Installation was totally painless.
It actually manages to do what I thought was impossible—it puts a cohesive Mac-like UI on top of a UNIX box. It’s convincingly graphical and feels solid and friendly, something Linux and GNOME fail to achieve. Yet there’s all the juicy BSD goodness underneath the skin, if you open up a telnet window.
The e-mail client is usable. I’ve tried to wean myself off of the Eudora habit many times over the years; the big E has been showing its age in many ways. OS X Mail is good enough that I’m saying goodbye to Qualcomm’s offering, particularly as they haven’t bothered to produce an OS X version yet. In particular, Mail’s IMAP support works, whereas Eudora’s doesn’t.
Built in FTP, HTTP, WebDAV, SMB, SSH, et al. No more problems getting my files from machine A to machine B.
I had problems with a program that locked up hard—so I did ps aux | grep meta then a kill -9. Woo. (There’s also a graphical process control program, of course.)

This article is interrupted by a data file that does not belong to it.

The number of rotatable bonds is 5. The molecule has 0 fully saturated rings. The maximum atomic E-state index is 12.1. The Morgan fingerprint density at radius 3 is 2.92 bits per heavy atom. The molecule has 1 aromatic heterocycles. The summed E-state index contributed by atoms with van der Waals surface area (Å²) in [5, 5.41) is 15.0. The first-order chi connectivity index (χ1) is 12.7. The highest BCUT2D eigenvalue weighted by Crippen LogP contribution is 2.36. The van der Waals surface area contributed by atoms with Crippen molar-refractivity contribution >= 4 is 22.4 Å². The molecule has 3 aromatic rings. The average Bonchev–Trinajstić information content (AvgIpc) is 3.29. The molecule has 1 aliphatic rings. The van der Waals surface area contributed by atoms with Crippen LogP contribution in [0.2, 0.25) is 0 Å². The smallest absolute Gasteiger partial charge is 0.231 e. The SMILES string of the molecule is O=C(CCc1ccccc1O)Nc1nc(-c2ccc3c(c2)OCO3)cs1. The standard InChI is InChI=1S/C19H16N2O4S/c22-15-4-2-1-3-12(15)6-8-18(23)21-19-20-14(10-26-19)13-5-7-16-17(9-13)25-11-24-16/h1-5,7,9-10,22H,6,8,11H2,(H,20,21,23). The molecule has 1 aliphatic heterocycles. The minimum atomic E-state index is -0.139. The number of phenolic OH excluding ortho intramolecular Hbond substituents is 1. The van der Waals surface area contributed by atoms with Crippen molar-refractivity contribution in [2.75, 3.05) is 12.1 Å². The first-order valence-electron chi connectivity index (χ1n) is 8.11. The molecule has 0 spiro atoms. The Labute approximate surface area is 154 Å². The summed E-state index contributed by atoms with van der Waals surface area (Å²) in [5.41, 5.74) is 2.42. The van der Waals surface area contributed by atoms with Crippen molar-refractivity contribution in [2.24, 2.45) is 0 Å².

It hasn’t crashed yet. Last night I was simultaneously reading my e-mail via IMAP, browsing two different web sites via SSL connections, had a couple of telnet sessions open, was backing up files to DVD, and also playing some MP3s.
It’s faster than OS 9 at quite a few things. Movie playback is smoother. DivX playback works. iTunes is way faster.
I plugged the digital camera in and it worked. Built in OS software to rotate and download images. Drag the slider and the icons in the view smoothly enlarge to 128 pixels across so you can see the images as thumbnails.
All the developer tools are on a CD in the box, for free.